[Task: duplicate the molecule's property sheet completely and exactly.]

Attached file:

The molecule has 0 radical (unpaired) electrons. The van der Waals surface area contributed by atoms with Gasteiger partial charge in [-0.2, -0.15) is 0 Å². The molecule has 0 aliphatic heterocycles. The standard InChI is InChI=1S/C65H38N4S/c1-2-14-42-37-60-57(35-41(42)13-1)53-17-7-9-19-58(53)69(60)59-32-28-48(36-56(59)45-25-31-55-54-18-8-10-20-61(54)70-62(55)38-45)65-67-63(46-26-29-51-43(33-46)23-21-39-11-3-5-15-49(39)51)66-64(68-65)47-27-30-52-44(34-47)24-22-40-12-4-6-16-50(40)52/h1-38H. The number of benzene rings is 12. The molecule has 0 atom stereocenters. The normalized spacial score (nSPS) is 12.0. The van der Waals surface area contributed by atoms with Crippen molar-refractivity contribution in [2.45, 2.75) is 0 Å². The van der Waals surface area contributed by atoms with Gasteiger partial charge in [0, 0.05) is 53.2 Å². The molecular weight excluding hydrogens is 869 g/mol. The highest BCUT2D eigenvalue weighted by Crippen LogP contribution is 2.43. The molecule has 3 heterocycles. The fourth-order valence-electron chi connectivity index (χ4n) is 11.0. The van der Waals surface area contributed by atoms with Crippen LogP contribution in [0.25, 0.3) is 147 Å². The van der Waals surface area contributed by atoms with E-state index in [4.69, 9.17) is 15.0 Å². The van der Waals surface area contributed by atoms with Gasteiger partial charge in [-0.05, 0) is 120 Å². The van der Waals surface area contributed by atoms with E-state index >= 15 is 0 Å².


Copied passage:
The molecule has 0 radical (unpaired) electrons. The van der Waals surface area contributed by atoms with Gasteiger partial charge in [-0.2, -0.15) is 0 Å². The molecule has 0 aliphatic heterocycles. The standard InChI is InChI=1S/C65H38N4S/c1-2-14-42-37-60-57(35-41(42)13-1)53-17-7-9-19-58(53)69(60)59-32-28-48(36-56(59)45-25-31-55-54-18-8-10-20-61(54)70-62(55)38-45)65-67-63(46-26-29-51-43(33-46)23-21-39-11-3-5-15-49(39)51)66-64(68-65)47-27-30-52-44(34-47)24-22-40-12-4-6-16-50(40)52/h1-38H. The number of benzene rings is 12. The molecule has 0 atom stereocenters. The normalized spacial score (nSPS) is 12.0. The van der Waals surface area contributed by atoms with Crippen molar-refractivity contribution in [2.45, 2.75) is 0 Å². The van der Waals surface area contributed by atoms with Gasteiger partial charge in [0, 0.05) is 53.2 Å². The molecular weight excluding hydrogens is 869 g/mol. The highest BCUT2D eigenvalue weighted by Crippen LogP contribution is 2.43. The molecule has 3 heterocycles. The fourth-order valence-electron chi connectivity index (χ4n) is 11.0. The van der Waals surface area contributed by atoms with Crippen LogP contribution in [0.25, 0.3) is 147 Å². The van der Waals surface area contributed by atoms with E-state index in [4.69, 9.17) is 15.0 Å². The van der Waals surface area contributed by atoms with Gasteiger partial charge in [-0.05, 0) is 120 Å². The van der Waals surface area contributed by atoms with E-state index >= 15 is 0 Å².